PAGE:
Skyrocketing auto thefts a symptom of larger issues
Ald. Donovan blames officer shortage, no pursuit policy and lenient courts
It’s a shame when the only attention brought to bear on Milwaukee’s skyrocketing auto theft crisis happens when people in the downtown area or on the east side are victimized.
Of course I’m referring to last night’s reported thefts of three vehicles from the valet lot at Bacchus restaurant on E. Wells St. at the Cudahy Tower Apartments.
But the truth is that over the past several years Milwaukee has seen a huge increase in auto thefts across the city. According to the FBI (uniform crime statistics), the city saw an increase in auto thefts of 54% from 2010 to 2014.
According to city COMPASS and MPD statistics comparing the period of January 1 to July 31, 2010 to January 1 to July 31, 2015, seven out of the city’s 15 aldermanic districts have seen triple digit increases in auto thefts:
- 5th District (northwest side) – 223%
- 9th District (northwest side) – 106%
- 11th District (southwest side) – 214%
- 12th District (near south side) – 156%
- 13th District (south side) – 117%
- 14th District (Bay View) – 133%
- 3rd District (east side) – 63%
- 8th District (near south side) – 251%
It’s been so bad in my (8th) district, in fact, that I contacted Sheriff Clarke to see if he could help with the problem in my district. Thank God he was, and he did deploy some deputies (who MPD cops love working with because they ARE able to chase suspects).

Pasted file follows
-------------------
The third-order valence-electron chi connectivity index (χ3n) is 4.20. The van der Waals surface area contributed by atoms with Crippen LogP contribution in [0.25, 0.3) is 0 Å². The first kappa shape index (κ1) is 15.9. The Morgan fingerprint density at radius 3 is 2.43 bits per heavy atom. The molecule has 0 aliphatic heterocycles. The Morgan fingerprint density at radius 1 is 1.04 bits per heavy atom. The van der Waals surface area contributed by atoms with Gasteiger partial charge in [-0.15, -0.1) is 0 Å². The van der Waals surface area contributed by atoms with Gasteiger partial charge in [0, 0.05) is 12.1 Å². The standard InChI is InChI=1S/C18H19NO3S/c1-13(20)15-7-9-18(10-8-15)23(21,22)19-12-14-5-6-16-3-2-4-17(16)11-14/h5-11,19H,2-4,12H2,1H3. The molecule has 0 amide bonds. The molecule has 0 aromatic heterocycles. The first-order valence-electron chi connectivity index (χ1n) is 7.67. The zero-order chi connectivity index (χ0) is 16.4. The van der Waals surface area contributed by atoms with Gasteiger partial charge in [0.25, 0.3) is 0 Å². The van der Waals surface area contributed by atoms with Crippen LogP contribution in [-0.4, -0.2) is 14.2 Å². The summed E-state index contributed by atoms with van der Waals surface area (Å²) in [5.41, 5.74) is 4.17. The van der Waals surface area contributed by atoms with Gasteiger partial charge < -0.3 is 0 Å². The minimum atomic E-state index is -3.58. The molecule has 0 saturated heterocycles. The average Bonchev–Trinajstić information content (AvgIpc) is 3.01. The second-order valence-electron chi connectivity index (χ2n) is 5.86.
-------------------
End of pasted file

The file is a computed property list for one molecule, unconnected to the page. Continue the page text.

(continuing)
Why the ridiculous increase in auto thefts in Milwaukee?
I place the blame once again on the MPD’s no pursuit policy, which emboldens the thieves to run amok. I also blame the shortage of MPD officers, who are stretched to their limits and too often start their shifts with a backlog of calls to look into.
And sadly, I again also blame our lenient courts, where judges (and to an extent the District Attorney’s Office) are simply not doing enough to put away these criminals.
In my opinion, judges and the courts need to weigh the havoc and severe disruption auto thieves are causing in the community. Quite simply, losing a vehicle – a lifeline for so many people – to auto thieves can mean losing a job, not being able to get to school, or not being able to care for a loved one.
The sad truth is that whether stealing a minivan outside a south side apartment complex – or a Mercedes parked outside a posh downtown restaurant – these individuals need to be held accountable for their criminal behavior.
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